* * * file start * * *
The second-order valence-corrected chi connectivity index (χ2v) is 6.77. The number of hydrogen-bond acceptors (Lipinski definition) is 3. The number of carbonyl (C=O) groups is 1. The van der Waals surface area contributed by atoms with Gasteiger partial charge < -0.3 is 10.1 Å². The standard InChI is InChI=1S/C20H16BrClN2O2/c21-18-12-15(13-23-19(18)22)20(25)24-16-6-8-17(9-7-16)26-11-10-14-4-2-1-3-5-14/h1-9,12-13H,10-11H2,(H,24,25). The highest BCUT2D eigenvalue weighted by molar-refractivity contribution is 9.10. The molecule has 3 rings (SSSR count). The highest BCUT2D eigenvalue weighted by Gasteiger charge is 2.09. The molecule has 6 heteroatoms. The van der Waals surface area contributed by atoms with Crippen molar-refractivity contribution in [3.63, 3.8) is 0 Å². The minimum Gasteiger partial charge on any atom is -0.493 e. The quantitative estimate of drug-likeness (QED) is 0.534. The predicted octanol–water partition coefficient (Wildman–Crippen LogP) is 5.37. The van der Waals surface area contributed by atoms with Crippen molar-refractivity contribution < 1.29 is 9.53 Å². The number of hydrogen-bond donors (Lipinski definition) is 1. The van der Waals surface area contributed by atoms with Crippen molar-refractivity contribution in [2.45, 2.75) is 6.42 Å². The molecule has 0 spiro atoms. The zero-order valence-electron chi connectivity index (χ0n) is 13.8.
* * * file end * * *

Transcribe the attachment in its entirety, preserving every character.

The second-order valence-corrected chi connectivity index (χ2v) is 6.77. The number of hydrogen-bond acceptors (Lipinski definition) is 3. The number of carbonyl (C=O) groups is 1. The van der Waals surface area contributed by atoms with Gasteiger partial charge < -0.3 is 10.1 Å². The standard InChI is InChI=1S/C20H16BrClN2O2/c21-18-12-15(13-23-19(18)22)20(25)24-16-6-8-17(9-7-16)26-11-10-14-4-2-1-3-5-14/h1-9,12-13H,10-11H2,(H,24,25). The highest BCUT2D eigenvalue weighted by molar-refractivity contribution is 9.10. The molecule has 3 rings (SSSR count). The highest BCUT2D eigenvalue weighted by Gasteiger charge is 2.09. The molecule has 6 heteroatoms. The van der Waals surface area contributed by atoms with Crippen molar-refractivity contribution in [3.63, 3.8) is 0 Å². The minimum Gasteiger partial charge on any atom is -0.493 e. The quantitative estimate of drug-likeness (QED) is 0.534. The predicted octanol–water partition coefficient (Wildman–Crippen LogP) is 5.37. The van der Waals surface area contributed by atoms with Crippen molar-refractivity contribution < 1.29 is 9.53 Å². The number of hydrogen-bond donors (Lipinski definition) is 1. The van der Waals surface area contributed by atoms with Crippen molar-refractivity contribution in [2.45, 2.75) is 6.42 Å². The molecule has 0 spiro atoms. The zero-order valence-electron chi connectivity index (χ0n) is 13.8.